Does Wales need more Senedd members?
Mike Hedges – MS for Swansea East
Do we need more Senedd members is the question currently being asked and whilst the answer from the abolish the Senedd campaign is that one member is one is one too many, I urge those with a more positive view of the Senedd to take part in the debate on the size and electoral system.
On the number of Members, in the 1990s, the initial proposal was 80 Members, but that was overturned for the 60 Members we have today. Scotland has 129 seats for an electorate of 4,245,000 giving one Member for every 32,900 electors.
Northern Ireland has 90 Members for an electorate of 1.3 million giving one Member for every 15,260 electors. Wales currently has 60 Members for an electorate of 2,348,000, giving 39,140 electors per Member. Wales has a higher elector to member ratio than Scotland and Northern Ireland.
Moving to 96 Members would produce 24,464 electors per Member, which is approximately midway between Scotland and Northern Ireland.
There are many councils in Wales with more members than the Senedd including Swansea, Rhondda Cynon Taff, and Carmarthenshire who all have more than sixty members.
We currently have small committees, I serve on the Finance Committee, we have four Members if one is taken ill, one held up in traffic, the meeting becomes inquorate. Anybody who travels along the M4 will be aware of just how easy it is to get held up in traffic for several hours.
How do you pay for these additional Members? If you have more Members, then the commissioners, such as the children’s commissioner and the older persons’ commissioner, will need less staff to scrutinise the Welsh government.
Wales has also lost its four members of the European parliament and following the boundary review, at the next election Wales will lose eight members of parliament, therefore, they would need smaller budgets.
The current closed list system proposed would mean that voters would only be able to choose between parties and groupings, rather than choose individual candidates.
The committee that David Rees chaired regarding Senedd reform heard evidence from experts that this would reduce the choice available to voters and risk voter dissatisfaction and reduce turnout. The committee were also united in their concerns about the impact of the voting system being put forward by the Welsh Government on the level of the voter’s ability to choose who represents them.
Getting the electoral system right is fundamental to the health of democracy in Wales, and I agree with the committee on their significant reservations about the closed list system.
With the bill having completed its first stage then we need further consultation on the electoral system. In democracy, gerrymandering is the political manipulation of electoral boundaries with the intent of creating an undue advantage for a party.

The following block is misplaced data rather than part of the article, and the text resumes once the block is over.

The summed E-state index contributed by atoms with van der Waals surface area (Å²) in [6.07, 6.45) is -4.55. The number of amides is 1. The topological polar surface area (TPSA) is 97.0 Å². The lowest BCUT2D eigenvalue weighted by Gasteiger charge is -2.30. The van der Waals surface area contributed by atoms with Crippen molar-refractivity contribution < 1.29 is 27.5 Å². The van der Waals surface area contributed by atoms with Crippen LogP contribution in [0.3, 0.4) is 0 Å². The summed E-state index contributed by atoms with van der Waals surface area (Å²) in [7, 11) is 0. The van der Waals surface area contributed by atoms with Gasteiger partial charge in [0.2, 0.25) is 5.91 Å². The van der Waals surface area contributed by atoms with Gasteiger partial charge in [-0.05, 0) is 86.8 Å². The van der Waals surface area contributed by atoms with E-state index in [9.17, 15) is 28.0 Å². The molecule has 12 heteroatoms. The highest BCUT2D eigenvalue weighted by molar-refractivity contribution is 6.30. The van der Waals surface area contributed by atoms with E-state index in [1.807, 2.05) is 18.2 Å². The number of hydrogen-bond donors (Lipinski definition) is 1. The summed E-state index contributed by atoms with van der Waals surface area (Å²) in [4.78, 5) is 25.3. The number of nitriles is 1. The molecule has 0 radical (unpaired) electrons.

We do things differently in Wales. Where other parties bring in electoral systems so that they can win a majority, Labour in Wales brings in one to make it difficult to win a majority.
We now have suggested an electoral system where the new Senedd constituencies will be a paired combination of the thirty-two seats set out for Westminster each electing six members from a closed list system where candidates will be ranked by political party.
Six members elected for each of sixteen constituencies created by merging two parliamentary constituencies gives ninety-six members. Many people, including me, were concerned about the size of the parliamentary constituency of Brecon, Radnor and Cwmtawe, stretching from Knighton and Presteigne on the English border to Lower Brynamman and Gwaen-Cae-Gurwen on the border with Carmarthenshire.
To create a six-Member constituency would involve Brecon, Radnor and Cwmtawe either going northwards with Montgomery and Glyndŵr, westwards with Ceredigion and Preseli, or with Carmarthenshire; southwards produces a choice of Monmouthshire, Neath and Swansea East, Blaenau Gwent and Rhymney or Merthyr Tydfil and Aberdare.
Whichever way of creating a six-Member constituency is used the constituency would be very large and involve communities with very little in common.
Whilst this is the most extreme example, there will be many others outside the cities that will also be covering very large areas. We could elect 96 Members using the parliamentary constituencies, with three from each, elected via D’Hondt or STV.
The advantage of that is that these constituencies will have already had a general election for voters to get used to the new seats, and, whilst some will be large, they will be much smaller than any of the joint seats.
This is why I am asking for thirty-two three-Member constituencies, where the Senedd and Westminster Parliament have the same boundaries.
I support the principle of more Senedd members, if only so that we can have at least one extra Member on the Finance Committee so that we do not end up with a situation where we are dependent on the M4 not having a serious accident.
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